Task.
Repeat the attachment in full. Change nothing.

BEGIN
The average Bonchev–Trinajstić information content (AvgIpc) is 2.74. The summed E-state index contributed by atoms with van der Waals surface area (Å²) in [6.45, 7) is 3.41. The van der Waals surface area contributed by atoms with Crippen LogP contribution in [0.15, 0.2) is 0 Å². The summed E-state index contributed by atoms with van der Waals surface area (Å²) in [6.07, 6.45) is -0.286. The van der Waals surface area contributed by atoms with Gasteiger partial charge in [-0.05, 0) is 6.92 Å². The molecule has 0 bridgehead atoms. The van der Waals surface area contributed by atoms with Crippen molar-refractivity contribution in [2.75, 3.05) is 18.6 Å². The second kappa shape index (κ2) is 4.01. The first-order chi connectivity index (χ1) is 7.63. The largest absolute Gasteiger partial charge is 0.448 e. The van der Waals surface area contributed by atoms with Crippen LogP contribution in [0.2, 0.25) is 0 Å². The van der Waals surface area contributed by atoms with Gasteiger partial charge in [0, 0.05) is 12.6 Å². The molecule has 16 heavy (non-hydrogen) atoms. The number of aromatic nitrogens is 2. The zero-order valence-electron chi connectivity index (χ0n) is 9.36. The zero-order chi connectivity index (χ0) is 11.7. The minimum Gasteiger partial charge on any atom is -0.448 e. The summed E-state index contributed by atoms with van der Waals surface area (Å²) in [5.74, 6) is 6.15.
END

The average Bonchev–Trinajstić information content (AvgIpc) is 2.74. The summed E-state index contributed by atoms with van der Waals surface area (Å²) in [6.45, 7) is 3.41. The van der Waals surface area contributed by atoms with Crippen LogP contribution in [0.15, 0.2) is 0 Å². The summed E-state index contributed by atoms with van der Waals surface area (Å²) in [6.07, 6.45) is -0.286. The van der Waals surface area contributed by atoms with Gasteiger partial charge in [-0.05, 0) is 6.92 Å². The molecule has 0 bridgehead atoms. The van der Waals surface area contributed by atoms with Crippen molar-refractivity contribution in [2.75, 3.05) is 18.6 Å². The second kappa shape index (κ2) is 4.01. The first-order chi connectivity index (χ1) is 7.63. The largest absolute Gasteiger partial charge is 0.448 e. The van der Waals surface area contributed by atoms with Crippen LogP contribution in [0.2, 0.25) is 0 Å². The van der Waals surface area contributed by atoms with Gasteiger partial charge in [0, 0.05) is 12.6 Å². The molecule has 16 heavy (non-hydrogen) atoms. The number of aromatic nitrogens is 2. The zero-order valence-electron chi connectivity index (χ0n) is 9.36. The zero-order chi connectivity index (χ0) is 11.7. The minimum Gasteiger partial charge on any atom is -0.448 e. The summed E-state index contributed by atoms with van der Waals surface area (Å²) in [5.74, 6) is 6.15.